Bilingual brain activity is evident in babies at as early as 11 months of age, a new study shows.
Researchers at the University of Washington compared language brain processing in bilingual and monolingual babies at an age when they are just starting to talk.
The study looked as 17 babies from English speaking households and 16 babies from English-Spanish speaking homes.
Using a non-evasive head scan, the scientists examined developmental speech perception as the babies listened to a stream of sounds, such as “da’s” and “ta’s.”
The babies listened to specific language sounds as well as sounds that were found in both languages.
The infants that came from a monolingual home showed neural sensitivity to one language, while the bilingual babies were sensitive to two languages.
The brain responses were found in the prefrontal and orbitofrontal cortex, brain areas known to be involved in executive functioning (or in layman’s terms: more complex thinking).
“Our results suggest that before they even start talking, babies raised in bilingual households are getting practice at tasks related to executive function,” said study lead and report author Naja Ferjan Ramírez.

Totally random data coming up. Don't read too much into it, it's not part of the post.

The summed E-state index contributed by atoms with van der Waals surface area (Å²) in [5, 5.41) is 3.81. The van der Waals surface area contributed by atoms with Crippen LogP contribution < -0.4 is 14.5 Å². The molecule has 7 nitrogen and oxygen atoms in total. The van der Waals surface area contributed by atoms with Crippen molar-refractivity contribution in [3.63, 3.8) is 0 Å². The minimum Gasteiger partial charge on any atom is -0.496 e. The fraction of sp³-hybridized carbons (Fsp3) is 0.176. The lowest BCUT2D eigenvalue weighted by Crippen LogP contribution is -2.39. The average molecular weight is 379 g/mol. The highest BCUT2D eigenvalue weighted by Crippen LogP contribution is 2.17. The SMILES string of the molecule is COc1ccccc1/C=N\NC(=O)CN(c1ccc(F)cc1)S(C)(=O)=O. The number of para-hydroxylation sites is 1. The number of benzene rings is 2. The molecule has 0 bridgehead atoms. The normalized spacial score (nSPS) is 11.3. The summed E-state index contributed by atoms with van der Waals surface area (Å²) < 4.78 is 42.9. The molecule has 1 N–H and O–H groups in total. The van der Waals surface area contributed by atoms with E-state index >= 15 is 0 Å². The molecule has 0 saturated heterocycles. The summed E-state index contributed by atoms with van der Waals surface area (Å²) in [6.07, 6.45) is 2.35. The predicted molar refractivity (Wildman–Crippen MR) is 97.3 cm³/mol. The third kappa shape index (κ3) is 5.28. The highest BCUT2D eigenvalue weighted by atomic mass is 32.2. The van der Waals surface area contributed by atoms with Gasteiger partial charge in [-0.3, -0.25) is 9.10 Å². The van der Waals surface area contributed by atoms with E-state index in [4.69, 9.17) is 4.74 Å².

“This suggests that bilingualism shapes not only language development, but also cognitive development more generally,” she said.
Researchers say language development can change over time but the babies responding to two languages could be getting a head start.
“The experience of bilingualism appears to alter not only the scope of language acquisition and use, but also a broader scope of cognitive processing from a very young age onward,” the study said.
If parents want to teach their children to learn more than one language, it’s best to start young, according to the study’s author Naja Ferjan Ramirez.
“It won’t confuse your child, and it could even give her a boost in other forms of cognition,” she told The Conversation.
The study was published in Developmental Science.